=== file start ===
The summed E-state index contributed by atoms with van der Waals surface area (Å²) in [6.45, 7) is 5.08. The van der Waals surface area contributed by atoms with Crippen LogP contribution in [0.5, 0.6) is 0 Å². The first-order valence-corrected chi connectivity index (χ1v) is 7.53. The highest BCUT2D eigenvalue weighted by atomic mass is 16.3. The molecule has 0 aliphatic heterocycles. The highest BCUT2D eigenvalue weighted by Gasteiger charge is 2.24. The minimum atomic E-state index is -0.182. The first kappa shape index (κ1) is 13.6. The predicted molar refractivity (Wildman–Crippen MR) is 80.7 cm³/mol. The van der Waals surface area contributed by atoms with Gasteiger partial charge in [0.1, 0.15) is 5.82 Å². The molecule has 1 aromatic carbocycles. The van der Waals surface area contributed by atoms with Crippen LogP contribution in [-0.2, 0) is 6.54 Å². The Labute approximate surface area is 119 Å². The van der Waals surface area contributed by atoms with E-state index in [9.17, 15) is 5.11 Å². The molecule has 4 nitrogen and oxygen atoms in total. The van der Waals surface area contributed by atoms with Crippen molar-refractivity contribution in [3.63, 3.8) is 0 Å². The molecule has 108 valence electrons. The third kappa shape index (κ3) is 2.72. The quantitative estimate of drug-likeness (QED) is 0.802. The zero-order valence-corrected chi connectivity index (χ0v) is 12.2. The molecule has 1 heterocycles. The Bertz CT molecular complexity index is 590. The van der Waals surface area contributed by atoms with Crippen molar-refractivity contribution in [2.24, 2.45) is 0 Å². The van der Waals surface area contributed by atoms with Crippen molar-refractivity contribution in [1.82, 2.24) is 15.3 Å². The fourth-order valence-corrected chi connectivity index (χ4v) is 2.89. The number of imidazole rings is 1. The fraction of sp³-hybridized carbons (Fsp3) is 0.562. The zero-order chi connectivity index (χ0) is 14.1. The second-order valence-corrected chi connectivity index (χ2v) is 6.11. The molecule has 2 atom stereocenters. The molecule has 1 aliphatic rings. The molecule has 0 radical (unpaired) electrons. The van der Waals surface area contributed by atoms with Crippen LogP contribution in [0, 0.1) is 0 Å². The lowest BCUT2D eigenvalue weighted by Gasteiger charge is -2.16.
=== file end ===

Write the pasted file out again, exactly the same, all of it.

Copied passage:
The summed E-state index contributed by atoms with van der Waals surface area (Å²) in [6.45, 7) is 5.08. The van der Waals surface area contributed by atoms with Crippen LogP contribution in [0.5, 0.6) is 0 Å². The first-order valence-corrected chi connectivity index (χ1v) is 7.53. The highest BCUT2D eigenvalue weighted by atomic mass is 16.3. The molecule has 0 aliphatic heterocycles. The highest BCUT2D eigenvalue weighted by Gasteiger charge is 2.24. The minimum atomic E-state index is -0.182. The first kappa shape index (κ1) is 13.6. The predicted molar refractivity (Wildman–Crippen MR) is 80.7 cm³/mol. The van der Waals surface area contributed by atoms with Gasteiger partial charge in [0.1, 0.15) is 5.82 Å². The molecule has 1 aromatic carbocycles. The van der Waals surface area contributed by atoms with Crippen LogP contribution in [-0.2, 0) is 6.54 Å². The Labute approximate surface area is 119 Å². The van der Waals surface area contributed by atoms with E-state index in [9.17, 15) is 5.11 Å². The molecule has 4 nitrogen and oxygen atoms in total. The van der Waals surface area contributed by atoms with Crippen molar-refractivity contribution in [3.63, 3.8) is 0 Å². The molecule has 108 valence electrons. The third kappa shape index (κ3) is 2.72. The quantitative estimate of drug-likeness (QED) is 0.802. The zero-order valence-corrected chi connectivity index (χ0v) is 12.2. The molecule has 1 heterocycles. The Bertz CT molecular complexity index is 590. The van der Waals surface area contributed by atoms with Crippen molar-refractivity contribution in [2.24, 2.45) is 0 Å². The van der Waals surface area contributed by atoms with Crippen molar-refractivity contribution in [1.82, 2.24) is 15.3 Å². The fourth-order valence-corrected chi connectivity index (χ4v) is 2.89. The number of imidazole rings is 1. The fraction of sp³-hybridized carbons (Fsp3) is 0.562. The zero-order chi connectivity index (χ0) is 14.1. The second-order valence-corrected chi connectivity index (χ2v) is 6.11. The molecule has 2 atom stereocenters. The molecule has 1 aliphatic rings. The molecule has 0 radical (unpaired) electrons. The van der Waals surface area contributed by atoms with Crippen LogP contribution in [0, 0.1) is 0 Å². The lowest BCUT2D eigenvalue weighted by Gasteiger charge is -2.16.